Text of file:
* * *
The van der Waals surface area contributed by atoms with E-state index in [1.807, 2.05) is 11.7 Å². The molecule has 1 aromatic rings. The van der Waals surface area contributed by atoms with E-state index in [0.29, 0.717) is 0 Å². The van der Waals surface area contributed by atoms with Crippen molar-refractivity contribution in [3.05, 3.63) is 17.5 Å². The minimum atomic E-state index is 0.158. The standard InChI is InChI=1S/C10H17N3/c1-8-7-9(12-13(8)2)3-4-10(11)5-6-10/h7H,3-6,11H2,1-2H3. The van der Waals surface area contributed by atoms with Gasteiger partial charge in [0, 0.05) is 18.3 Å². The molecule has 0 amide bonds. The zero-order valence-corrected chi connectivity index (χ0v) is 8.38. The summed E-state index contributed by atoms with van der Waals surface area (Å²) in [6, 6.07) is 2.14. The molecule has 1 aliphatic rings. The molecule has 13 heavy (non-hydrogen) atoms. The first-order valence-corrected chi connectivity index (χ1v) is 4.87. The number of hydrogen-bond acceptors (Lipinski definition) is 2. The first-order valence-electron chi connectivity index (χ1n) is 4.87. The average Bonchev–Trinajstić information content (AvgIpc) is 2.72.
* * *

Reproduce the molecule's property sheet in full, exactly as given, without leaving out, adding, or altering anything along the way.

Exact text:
The van der Waals surface area contributed by atoms with E-state index in [1.807, 2.05) is 11.7 Å². The molecule has 1 aromatic rings. The van der Waals surface area contributed by atoms with E-state index in [0.29, 0.717) is 0 Å². The van der Waals surface area contributed by atoms with Crippen molar-refractivity contribution in [3.05, 3.63) is 17.5 Å². The minimum atomic E-state index is 0.158. The standard InChI is InChI=1S/C10H17N3/c1-8-7-9(12-13(8)2)3-4-10(11)5-6-10/h7H,3-6,11H2,1-2H3. The van der Waals surface area contributed by atoms with Gasteiger partial charge in [0, 0.05) is 18.3 Å². The molecule has 0 amide bonds. The zero-order valence-corrected chi connectivity index (χ0v) is 8.38. The summed E-state index contributed by atoms with van der Waals surface area (Å²) in [6, 6.07) is 2.14. The molecule has 1 aliphatic rings. The molecule has 13 heavy (non-hydrogen) atoms. The first-order valence-corrected chi connectivity index (χ1v) is 4.87. The number of hydrogen-bond acceptors (Lipinski definition) is 2. The first-order valence-electron chi connectivity index (χ1n) is 4.87. The average Bonchev–Trinajstić information content (AvgIpc) is 2.72.